Comparison of 2D and 3D wall reconstruction algorithms from point cloud data for as-built BIM
|Published in:||Journal of Information Technology in Construction, October 2020, v. 25|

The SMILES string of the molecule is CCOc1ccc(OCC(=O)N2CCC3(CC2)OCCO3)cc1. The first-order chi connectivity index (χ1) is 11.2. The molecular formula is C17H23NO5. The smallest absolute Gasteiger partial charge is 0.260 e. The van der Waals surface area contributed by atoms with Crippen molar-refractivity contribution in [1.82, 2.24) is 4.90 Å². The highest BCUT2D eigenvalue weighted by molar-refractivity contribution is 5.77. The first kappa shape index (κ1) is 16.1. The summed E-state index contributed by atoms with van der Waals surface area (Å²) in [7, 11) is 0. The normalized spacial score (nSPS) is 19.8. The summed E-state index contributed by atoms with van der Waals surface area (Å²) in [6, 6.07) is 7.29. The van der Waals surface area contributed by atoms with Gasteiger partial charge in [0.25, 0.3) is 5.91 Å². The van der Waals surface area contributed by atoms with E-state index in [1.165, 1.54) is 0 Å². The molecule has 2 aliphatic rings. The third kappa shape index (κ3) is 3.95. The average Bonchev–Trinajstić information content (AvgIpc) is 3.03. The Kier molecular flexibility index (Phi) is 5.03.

As-built Building Information Models (BIMs) are becoming increasingly popular in the Architectural, Engineering, Construction, Owner and Operator (AECOO) industry. These models reflect the state of the building up to as-built conditions. The production of these models for existing buildings with no prior BIM includes the segmentation and classification of point cloud data and the reconstruction of the BIM objects. The automation of this process is a must since the manual Scan-to-BIM procedure is both time-consuming and error prone. However, the automated reconstruction from point cloud data is still ongoing research with both 2D and 3D approaches being proposed. There currently is a gap in the literature concerning the quality assessment of the created entities. In this research, we present the empirical comparison of both strategies with respect to existing specifications. A 3D and a 2D reconstruction method are implemented and tested on a real life test case. The experiments focus on the reconstruction of the wall geometry from unstructured point clouds as it forms the basis of the model. Both presented approaches are unsupervised methods that segment, classify and create generic wall elements. The first method operates on the 3D point cloud itself and consists of a general approach for the segmentation and classification and a class-specific reconstruction algorithm for the wall geometry. The point cloud is first segmented into planar clusters, after which a Random Forests classifier is used with geometric and contextual features for the semantic labelling. The final wall geometry is created based on the 3D point clusters representing the walls. The second method is an efficient Manhattan-world scene reconstruction algorithm that simultaneously segments and classifies the point cloud based on point feature histograms. The wall reconstruction is considered an instance of image segmentation by representing the data as 2D raster images. Both methods have promising results towards the reconstruction of wall geometry of multi-story buildings. The experiments report that over 80% of the walls were correctly segmented by both methods. Furthermore, the reconstructed geometry is conform Level-of-Accuracy 20 for 88% of the data by the first method and for 55% by the second method despite the Manhattan-world scene assumption. The empirical comparison showcases the fundamental differences in both strategies and will support the further development of these methods.
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